Greenwich. The place that started navigation as we know it today. That’s a pretty big claim but it’s true!
So, a few days ago we visited Greenwich – yes, as in Greenwich Mean Time – and we had a great time. We set off in our little hire car armed with food, iPods and some directions thought up by google maps, determined to not get lost like out past few outings. It all went pretty smoothly until we got close to Greenwich. For those of you that don’t know, Greenwich is in London so it is BUSY! Add to that the fact that the road signs here are just weird, it gets pretty stressful. One thing that us Australian’s should be so thankful for is our road signs. In Australia it’s all pretty self explanatory, a big sign with 110 on it means you go 110km/h. Easy. On English motorways, numbers are too boring. Instead, they have a white circle with a black diagonal line across it which means a certain speed on a motorway and something else on a smaller road. There’s also a blue sign with a red circle and a cross but I still have no idea what it means. Pretty self explanatory to anyone who isn’t English… Not!
Anyway, enough about road signs. We eventually found our way to the Greenwich Observatory and got a free (yes, free!) parking spot which was good. We wandered around the museum/gallery for a few hours, checking out all of the different exhibitions they had on and we all really learned a lot from that. They had lots of interactive stuff that Xav loved which is always a bonus.
We then decided we wanted to go to the observatory to learn all about longitude and see the Prime Meridian line. Turns out you have to pay £7 each just to go in so we decided against that.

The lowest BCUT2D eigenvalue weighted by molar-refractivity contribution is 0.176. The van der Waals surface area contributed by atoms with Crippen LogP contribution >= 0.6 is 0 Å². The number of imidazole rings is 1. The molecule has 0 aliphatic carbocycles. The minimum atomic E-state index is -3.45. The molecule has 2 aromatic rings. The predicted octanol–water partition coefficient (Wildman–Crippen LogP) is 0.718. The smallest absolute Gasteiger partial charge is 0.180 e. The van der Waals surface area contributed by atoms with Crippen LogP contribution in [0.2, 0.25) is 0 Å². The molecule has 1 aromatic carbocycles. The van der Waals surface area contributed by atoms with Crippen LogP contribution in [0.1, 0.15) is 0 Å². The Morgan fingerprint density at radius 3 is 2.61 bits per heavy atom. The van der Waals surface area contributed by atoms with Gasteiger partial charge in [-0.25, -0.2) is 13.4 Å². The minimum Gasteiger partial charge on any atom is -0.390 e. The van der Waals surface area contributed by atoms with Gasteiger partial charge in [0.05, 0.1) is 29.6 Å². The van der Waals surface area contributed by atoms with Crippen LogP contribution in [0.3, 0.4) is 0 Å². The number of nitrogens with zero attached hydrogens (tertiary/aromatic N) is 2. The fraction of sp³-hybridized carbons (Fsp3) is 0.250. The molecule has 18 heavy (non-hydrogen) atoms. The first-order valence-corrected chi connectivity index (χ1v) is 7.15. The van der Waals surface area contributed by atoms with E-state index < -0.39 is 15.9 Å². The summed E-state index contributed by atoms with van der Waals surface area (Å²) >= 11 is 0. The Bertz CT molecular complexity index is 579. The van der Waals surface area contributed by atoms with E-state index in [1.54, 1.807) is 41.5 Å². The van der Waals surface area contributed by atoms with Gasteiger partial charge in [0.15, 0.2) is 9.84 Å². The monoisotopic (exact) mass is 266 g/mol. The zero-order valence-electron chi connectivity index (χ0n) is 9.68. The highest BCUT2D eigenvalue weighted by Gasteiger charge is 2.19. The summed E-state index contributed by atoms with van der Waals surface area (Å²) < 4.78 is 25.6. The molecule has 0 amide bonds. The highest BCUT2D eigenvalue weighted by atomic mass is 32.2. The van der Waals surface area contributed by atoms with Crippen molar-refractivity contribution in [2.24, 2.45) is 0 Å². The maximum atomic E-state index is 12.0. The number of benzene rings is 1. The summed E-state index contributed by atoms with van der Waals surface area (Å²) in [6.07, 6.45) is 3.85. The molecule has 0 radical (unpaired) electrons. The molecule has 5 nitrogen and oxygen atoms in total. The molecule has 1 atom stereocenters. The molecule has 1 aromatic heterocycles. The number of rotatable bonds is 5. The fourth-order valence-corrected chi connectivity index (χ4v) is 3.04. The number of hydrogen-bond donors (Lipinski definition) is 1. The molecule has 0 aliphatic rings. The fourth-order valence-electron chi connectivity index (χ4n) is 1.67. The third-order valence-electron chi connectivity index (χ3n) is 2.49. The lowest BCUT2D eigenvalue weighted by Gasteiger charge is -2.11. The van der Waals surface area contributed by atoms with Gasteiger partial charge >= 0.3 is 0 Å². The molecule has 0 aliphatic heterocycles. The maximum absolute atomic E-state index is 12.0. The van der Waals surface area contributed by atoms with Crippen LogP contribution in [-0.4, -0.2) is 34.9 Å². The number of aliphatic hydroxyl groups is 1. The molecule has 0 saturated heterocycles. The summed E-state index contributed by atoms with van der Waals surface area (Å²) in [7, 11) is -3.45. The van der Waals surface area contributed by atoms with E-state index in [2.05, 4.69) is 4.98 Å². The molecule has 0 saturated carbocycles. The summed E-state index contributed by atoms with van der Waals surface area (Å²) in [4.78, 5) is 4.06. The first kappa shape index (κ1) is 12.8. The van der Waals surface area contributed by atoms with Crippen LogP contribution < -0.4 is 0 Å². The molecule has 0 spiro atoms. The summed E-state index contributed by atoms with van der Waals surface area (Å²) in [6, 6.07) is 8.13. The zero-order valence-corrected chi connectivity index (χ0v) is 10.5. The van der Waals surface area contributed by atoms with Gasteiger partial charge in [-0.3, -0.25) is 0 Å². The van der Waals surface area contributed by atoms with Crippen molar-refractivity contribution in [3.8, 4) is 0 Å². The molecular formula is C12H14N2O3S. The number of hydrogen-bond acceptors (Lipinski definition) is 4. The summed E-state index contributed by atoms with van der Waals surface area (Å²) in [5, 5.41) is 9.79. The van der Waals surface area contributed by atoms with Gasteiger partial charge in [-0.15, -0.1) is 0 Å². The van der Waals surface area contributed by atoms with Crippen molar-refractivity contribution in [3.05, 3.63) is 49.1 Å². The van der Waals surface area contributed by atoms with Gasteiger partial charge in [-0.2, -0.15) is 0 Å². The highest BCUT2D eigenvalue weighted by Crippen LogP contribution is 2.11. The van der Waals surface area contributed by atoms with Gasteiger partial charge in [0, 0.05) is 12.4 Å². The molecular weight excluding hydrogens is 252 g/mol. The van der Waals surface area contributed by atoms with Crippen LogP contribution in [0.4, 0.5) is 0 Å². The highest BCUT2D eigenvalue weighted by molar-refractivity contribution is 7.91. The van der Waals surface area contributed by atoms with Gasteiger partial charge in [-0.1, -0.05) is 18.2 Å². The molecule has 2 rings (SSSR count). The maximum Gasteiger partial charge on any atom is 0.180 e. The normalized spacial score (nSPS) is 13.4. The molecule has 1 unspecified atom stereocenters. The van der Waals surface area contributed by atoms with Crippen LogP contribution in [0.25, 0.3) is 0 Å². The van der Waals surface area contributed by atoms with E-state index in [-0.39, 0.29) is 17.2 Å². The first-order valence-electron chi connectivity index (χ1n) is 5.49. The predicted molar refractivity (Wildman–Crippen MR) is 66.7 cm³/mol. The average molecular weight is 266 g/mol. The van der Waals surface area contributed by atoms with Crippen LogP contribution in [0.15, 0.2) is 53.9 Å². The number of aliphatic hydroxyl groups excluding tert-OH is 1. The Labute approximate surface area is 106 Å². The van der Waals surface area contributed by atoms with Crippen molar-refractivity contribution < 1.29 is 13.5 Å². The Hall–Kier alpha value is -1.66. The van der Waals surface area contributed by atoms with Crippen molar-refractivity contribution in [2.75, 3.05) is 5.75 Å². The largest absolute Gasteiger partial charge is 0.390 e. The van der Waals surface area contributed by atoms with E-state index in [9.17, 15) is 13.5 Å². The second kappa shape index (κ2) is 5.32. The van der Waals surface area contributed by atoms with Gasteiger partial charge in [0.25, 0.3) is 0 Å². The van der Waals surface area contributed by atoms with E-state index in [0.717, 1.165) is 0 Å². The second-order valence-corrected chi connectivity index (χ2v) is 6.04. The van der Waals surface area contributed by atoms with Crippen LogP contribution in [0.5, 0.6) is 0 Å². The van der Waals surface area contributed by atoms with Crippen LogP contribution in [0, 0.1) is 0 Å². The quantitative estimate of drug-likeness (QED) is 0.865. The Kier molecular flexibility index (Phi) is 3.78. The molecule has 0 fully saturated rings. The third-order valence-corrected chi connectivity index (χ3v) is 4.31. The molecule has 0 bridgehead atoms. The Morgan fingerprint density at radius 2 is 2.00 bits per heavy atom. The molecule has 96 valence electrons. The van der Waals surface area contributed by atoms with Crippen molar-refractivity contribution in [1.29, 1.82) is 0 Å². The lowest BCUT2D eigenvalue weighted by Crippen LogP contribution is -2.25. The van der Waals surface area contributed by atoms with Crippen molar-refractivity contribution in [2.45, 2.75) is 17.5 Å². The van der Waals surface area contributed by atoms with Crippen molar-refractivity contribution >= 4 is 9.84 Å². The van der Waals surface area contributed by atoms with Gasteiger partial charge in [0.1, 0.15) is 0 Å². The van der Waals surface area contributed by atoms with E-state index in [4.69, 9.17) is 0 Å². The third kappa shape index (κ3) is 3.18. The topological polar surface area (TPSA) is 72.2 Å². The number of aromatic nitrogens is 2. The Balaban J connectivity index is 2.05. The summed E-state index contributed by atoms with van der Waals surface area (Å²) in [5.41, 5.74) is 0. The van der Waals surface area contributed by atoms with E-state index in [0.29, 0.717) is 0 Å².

Thankfully, as we were leaving we spotted a gate to the side of the building which had the Prime Meridian line on the other side so we went in and took some photos of that. I don’t know what I was expecting but I was disappointed to find just a metal line on the ground. No red glow from the Earth’s core, no vortex sucking you in and as far as I know, I haven’t got any super powers from it, so, it was a bit of an anti climax but still cool to say we’ve been there. The importance of the line isn’t how it looks but in fact, what it does.
That boring metal line on the grown is accepted as 0˚ longitude which is important because the Earth is a sphere, so we have to have a starting point to measure things from. That all important starting point has been given to this line at Greenwich Observatory and because of this Prime Meridian line, it has allowed accurate navigation for the past hundred years by working out how far away from the line you are. This same principle is still used today on boats, in planes and even the navman in your car. So, it was cool to see where it all started and what it’s all about, even if it is a boring metal line on the ground.
We then wandered around Greenwich a bit but it was SO cold so we decided to head back to the warmth of our car and enjoy some sandwiches before our, hopefully “lost-free” drive back.
Now, without a doubt we are a strange bunch of people. We have used google maps to find our way around every time we go somewhere and without fail, we get lost (lost meaning; we have no idea what the instructions are saying but we’re going to guess anyway) every time yet we still insist that, “we don’t need a road map” and that “google maps is fine, we get there in the end.”
Anyway, that’s all for this post because I’m sure I’ve bored you all with my lecture on what makes your navman send you up one way streets and around in circles. We’re all getting excited for a big family Christmas now so, fingers crossed it’s as good as we’re hoping, some even talk about their plans for when it snows in hushed voices but we won’t get too excited about that for now.